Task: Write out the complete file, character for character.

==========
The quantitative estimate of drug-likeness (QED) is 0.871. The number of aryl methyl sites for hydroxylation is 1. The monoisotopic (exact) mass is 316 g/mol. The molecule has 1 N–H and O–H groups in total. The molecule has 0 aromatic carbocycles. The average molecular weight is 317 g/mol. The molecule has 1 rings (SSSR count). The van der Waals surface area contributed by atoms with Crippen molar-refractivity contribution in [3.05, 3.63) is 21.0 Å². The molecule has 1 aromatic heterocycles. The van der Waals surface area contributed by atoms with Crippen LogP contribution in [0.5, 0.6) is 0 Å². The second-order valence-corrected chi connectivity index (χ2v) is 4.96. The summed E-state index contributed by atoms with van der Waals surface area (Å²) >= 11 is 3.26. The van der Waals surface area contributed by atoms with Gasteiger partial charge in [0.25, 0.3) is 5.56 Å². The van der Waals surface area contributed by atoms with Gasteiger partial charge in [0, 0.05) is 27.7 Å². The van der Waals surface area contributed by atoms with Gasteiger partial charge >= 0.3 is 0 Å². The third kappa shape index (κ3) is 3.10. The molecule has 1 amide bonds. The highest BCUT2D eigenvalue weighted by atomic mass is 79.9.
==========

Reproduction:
The quantitative estimate of drug-likeness (QED) is 0.871. The number of aryl methyl sites for hydroxylation is 1. The monoisotopic (exact) mass is 316 g/mol. The molecule has 1 N–H and O–H groups in total. The molecule has 0 aromatic carbocycles. The average molecular weight is 317 g/mol. The molecule has 1 rings (SSSR count). The van der Waals surface area contributed by atoms with Crippen molar-refractivity contribution in [3.05, 3.63) is 21.0 Å². The molecule has 1 aromatic heterocycles. The van der Waals surface area contributed by atoms with Crippen LogP contribution in [0.5, 0.6) is 0 Å². The second-order valence-corrected chi connectivity index (χ2v) is 4.96. The summed E-state index contributed by atoms with van der Waals surface area (Å²) >= 11 is 3.26. The van der Waals surface area contributed by atoms with Gasteiger partial charge in [0.25, 0.3) is 5.56 Å². The van der Waals surface area contributed by atoms with Gasteiger partial charge in [0, 0.05) is 27.7 Å². The van der Waals surface area contributed by atoms with Gasteiger partial charge >= 0.3 is 0 Å². The third kappa shape index (κ3) is 3.10. The molecule has 1 amide bonds. The highest BCUT2D eigenvalue weighted by atomic mass is 79.9.